How to cancel a credit card for a parent with dementia

Dear Liz: My mother has two credit cards that have been inactive for a year and a half due to being in an assisted living facility. He lives with dementia and is no longer able to make decisions (personal or financial) on his own. Can I or can I even cancel this card or do I have to wait until he passes and send the death certificate to the bank?

answer: Theoretically you can close the account for him if you have a legal document known as a financial power of attorney. This document is designed to help you take over the finances of someone who is incapacitated. Unfortunately, banks and credit card issuers sometimes refuse to honor powers of attorney despite legal requirements that they do so. You may need to hire a lawyer to force them to accept your authority. You can get referrals to experienced attorneys from National Academy of Elder Law Attorneys and American Bar Assn.

If you do not have these documents and your mother is insane, you may need to go to court to become a conservator to make financial decisions for her. It can be an expensive process.

But there may be a simple solution. Some credit cards have an “off” switch that prevents anyone from accessing the account. If the card has this feature and you can access the account online, you can effectively deactivate the account even if you can’t officially close it.

Offsetting home sales tax

Dear Liz: We recently sold a house and have to pay taxes on the proceeds. I’m wondering if we can take some of the proceeds and put them into a 401(k) account, and pay taxes on them later?

answer: You can not do this directly, since 401(k) contributions are made through fingerprint deductions. If you haven’t maxed out your retirement contributions, however, you can increase your contribution rate to offset some of the taxable income you made when you sold the house. Some employers allow you to contribute 100% of your salary, up to the IRS contribution limit. In 2022, the limit is $20,500 for people under 50 and $27,000 for people 50 and older.

You can also contribute $6,000 to an IRA (or $7,000 if you’re 50 and older), but your ability to deduct contributions depends on your income if you’re covered by a workplace plan such as a 401(k). If you are married filing jointly and have a workplace plan, your ability to deduct a phase-out IRA contribution with adjusted gross income is changed from $109,000 to $129,000.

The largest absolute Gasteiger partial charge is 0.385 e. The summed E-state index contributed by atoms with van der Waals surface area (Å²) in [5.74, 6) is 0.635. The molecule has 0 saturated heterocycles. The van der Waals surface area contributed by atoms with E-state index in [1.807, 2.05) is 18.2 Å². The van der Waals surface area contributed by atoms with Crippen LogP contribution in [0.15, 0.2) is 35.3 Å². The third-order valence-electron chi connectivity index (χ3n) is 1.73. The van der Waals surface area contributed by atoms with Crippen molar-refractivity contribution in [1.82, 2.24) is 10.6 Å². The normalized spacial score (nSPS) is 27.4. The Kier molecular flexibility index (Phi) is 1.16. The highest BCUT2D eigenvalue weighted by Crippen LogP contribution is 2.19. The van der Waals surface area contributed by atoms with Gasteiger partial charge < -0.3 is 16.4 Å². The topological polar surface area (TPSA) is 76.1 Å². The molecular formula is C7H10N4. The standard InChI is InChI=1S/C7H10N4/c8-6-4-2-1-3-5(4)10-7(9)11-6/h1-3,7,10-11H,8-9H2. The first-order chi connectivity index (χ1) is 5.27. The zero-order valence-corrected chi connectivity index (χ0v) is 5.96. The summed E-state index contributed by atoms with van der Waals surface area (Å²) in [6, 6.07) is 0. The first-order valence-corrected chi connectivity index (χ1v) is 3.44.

Remember that you can exempt up to $250,000 of home sale gains (or $500,000 for a couple) if you have owned and lived in the property as your main residence for at least two of the last five years. You may also be able to reduce the taxable gain if you keep good records of qualifying home improvements. For more information, see IRS Publication 523, Selling Your Home.

Don’t forget ‘Where’s My Return?’

Dear Liz: My CPA left out some income when my electronic filing went back at the end of March. The CPA filed the return corrected a few days later. I owe $10,895 and have not received my refund. What happened to the 21-day refund period for e-filing? I can’t get through to the IRS on the phone. The state refunded my money in just eight days.

answer: The IRS attempts to process refunds within three weeks when taxpayers file electronically and use direct deposit. But that timeframe goes out the window if there is any problem, especially in recent years.

The IRS is still dealing with a massive backlog triggered by the pandemic. The agency has struggled with antiquated computer systems and a depleted workforce due to years of shortages. Then the processing center was closed by lockdowns, followed by congressional orders to distribute hundreds of millions of payments (three economic relief payments, followed by six months of advanced child tax credit payments).

You can use “Where’s My Return?” equipment on the IRS site to track the status of your refund, but unfortunately there is not much you can do to hurry things along.

Liz Weston, Certified Financial Planner, is a personal finance columnist for NerdWallet. Questions can be sent to her at 3940 Laurel Canyon, No. 238, Studio City, CA 91604, or by using the “Contact” form.

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